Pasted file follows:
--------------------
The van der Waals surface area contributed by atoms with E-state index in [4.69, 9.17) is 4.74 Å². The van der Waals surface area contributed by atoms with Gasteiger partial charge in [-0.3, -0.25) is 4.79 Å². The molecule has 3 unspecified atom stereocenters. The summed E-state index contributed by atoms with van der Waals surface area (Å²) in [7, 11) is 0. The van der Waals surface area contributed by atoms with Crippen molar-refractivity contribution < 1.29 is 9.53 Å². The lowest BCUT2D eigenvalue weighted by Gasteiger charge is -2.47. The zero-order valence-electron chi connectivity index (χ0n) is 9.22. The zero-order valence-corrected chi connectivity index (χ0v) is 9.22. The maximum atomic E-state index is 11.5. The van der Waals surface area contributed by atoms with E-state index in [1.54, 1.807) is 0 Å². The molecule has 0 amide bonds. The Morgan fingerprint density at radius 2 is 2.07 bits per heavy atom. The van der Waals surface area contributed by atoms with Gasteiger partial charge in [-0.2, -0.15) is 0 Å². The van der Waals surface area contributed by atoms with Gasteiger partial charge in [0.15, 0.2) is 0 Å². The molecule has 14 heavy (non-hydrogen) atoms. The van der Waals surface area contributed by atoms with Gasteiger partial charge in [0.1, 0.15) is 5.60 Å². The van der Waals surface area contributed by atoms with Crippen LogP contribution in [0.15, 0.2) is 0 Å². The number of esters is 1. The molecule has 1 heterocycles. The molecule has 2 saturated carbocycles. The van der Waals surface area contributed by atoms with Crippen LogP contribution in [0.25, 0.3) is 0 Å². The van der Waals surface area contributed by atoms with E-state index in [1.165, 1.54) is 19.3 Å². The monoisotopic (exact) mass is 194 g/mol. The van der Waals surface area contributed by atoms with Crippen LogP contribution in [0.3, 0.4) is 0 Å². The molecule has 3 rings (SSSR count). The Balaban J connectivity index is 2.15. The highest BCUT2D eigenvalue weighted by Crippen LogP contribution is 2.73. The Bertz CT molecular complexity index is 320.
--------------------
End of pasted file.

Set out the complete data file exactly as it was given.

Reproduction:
The van der Waals surface area contributed by atoms with E-state index in [4.69, 9.17) is 4.74 Å². The van der Waals surface area contributed by atoms with Gasteiger partial charge in [-0.3, -0.25) is 4.79 Å². The molecule has 3 unspecified atom stereocenters. The summed E-state index contributed by atoms with van der Waals surface area (Å²) in [7, 11) is 0. The van der Waals surface area contributed by atoms with Crippen molar-refractivity contribution < 1.29 is 9.53 Å². The lowest BCUT2D eigenvalue weighted by Gasteiger charge is -2.47. The zero-order valence-electron chi connectivity index (χ0n) is 9.22. The zero-order valence-corrected chi connectivity index (χ0v) is 9.22. The maximum atomic E-state index is 11.5. The van der Waals surface area contributed by atoms with E-state index in [1.54, 1.807) is 0 Å². The molecule has 0 amide bonds. The Morgan fingerprint density at radius 2 is 2.07 bits per heavy atom. The van der Waals surface area contributed by atoms with Gasteiger partial charge in [-0.2, -0.15) is 0 Å². The van der Waals surface area contributed by atoms with Gasteiger partial charge in [0.15, 0.2) is 0 Å². The molecule has 14 heavy (non-hydrogen) atoms. The van der Waals surface area contributed by atoms with Gasteiger partial charge in [0.1, 0.15) is 5.60 Å². The van der Waals surface area contributed by atoms with Crippen LogP contribution in [0.15, 0.2) is 0 Å². The number of esters is 1. The molecule has 1 heterocycles. The molecule has 2 saturated carbocycles. The van der Waals surface area contributed by atoms with Crippen LogP contribution in [0.25, 0.3) is 0 Å². The van der Waals surface area contributed by atoms with E-state index in [1.165, 1.54) is 19.3 Å². The monoisotopic (exact) mass is 194 g/mol. The van der Waals surface area contributed by atoms with Crippen LogP contribution in [0.3, 0.4) is 0 Å². The molecule has 3 rings (SSSR count). The Balaban J connectivity index is 2.15. The highest BCUT2D eigenvalue weighted by Crippen LogP contribution is 2.73. The Bertz CT molecular complexity index is 320.